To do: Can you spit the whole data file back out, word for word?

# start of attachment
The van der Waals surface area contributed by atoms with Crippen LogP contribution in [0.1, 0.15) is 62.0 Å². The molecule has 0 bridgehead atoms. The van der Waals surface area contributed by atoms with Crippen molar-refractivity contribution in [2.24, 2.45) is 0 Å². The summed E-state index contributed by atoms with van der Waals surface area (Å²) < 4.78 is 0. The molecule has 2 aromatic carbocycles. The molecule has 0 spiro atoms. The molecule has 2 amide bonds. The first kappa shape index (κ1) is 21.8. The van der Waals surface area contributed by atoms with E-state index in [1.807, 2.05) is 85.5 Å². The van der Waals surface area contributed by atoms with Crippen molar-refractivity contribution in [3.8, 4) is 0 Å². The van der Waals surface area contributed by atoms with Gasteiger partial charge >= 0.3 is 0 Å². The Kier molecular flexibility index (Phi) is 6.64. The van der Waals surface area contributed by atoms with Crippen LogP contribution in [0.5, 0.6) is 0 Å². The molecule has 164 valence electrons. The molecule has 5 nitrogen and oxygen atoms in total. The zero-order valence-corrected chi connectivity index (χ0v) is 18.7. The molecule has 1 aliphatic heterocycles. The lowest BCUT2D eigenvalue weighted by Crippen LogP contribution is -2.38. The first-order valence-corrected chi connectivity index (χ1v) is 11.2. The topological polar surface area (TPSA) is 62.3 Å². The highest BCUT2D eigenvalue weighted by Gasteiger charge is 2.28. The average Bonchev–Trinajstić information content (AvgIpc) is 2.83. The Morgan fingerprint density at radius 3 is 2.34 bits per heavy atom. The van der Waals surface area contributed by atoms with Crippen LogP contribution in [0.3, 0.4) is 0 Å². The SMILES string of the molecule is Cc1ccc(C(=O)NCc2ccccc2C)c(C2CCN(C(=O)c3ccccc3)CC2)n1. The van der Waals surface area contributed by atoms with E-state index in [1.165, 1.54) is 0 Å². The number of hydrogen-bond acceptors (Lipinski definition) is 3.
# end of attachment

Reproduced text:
The van der Waals surface area contributed by atoms with Crippen LogP contribution in [0.1, 0.15) is 62.0 Å². The molecule has 0 bridgehead atoms. The van der Waals surface area contributed by atoms with Crippen molar-refractivity contribution in [2.24, 2.45) is 0 Å². The summed E-state index contributed by atoms with van der Waals surface area (Å²) < 4.78 is 0. The molecule has 2 aromatic carbocycles. The molecule has 0 spiro atoms. The molecule has 2 amide bonds. The first kappa shape index (κ1) is 21.8. The van der Waals surface area contributed by atoms with E-state index in [1.807, 2.05) is 85.5 Å². The van der Waals surface area contributed by atoms with Crippen molar-refractivity contribution in [3.8, 4) is 0 Å². The van der Waals surface area contributed by atoms with Gasteiger partial charge >= 0.3 is 0 Å². The Kier molecular flexibility index (Phi) is 6.64. The van der Waals surface area contributed by atoms with Crippen LogP contribution in [0.5, 0.6) is 0 Å². The molecule has 164 valence electrons. The molecule has 5 nitrogen and oxygen atoms in total. The zero-order valence-corrected chi connectivity index (χ0v) is 18.7. The molecule has 1 aliphatic heterocycles. The lowest BCUT2D eigenvalue weighted by Crippen LogP contribution is -2.38. The first-order valence-corrected chi connectivity index (χ1v) is 11.2. The topological polar surface area (TPSA) is 62.3 Å². The highest BCUT2D eigenvalue weighted by Gasteiger charge is 2.28. The average Bonchev–Trinajstić information content (AvgIpc) is 2.83. The Morgan fingerprint density at radius 3 is 2.34 bits per heavy atom. The van der Waals surface area contributed by atoms with Crippen LogP contribution in [0.3, 0.4) is 0 Å². The SMILES string of the molecule is Cc1ccc(C(=O)NCc2ccccc2C)c(C2CCN(C(=O)c3ccccc3)CC2)n1. The van der Waals surface area contributed by atoms with E-state index in [1.165, 1.54) is 0 Å². The number of hydrogen-bond acceptors (Lipinski definition) is 3.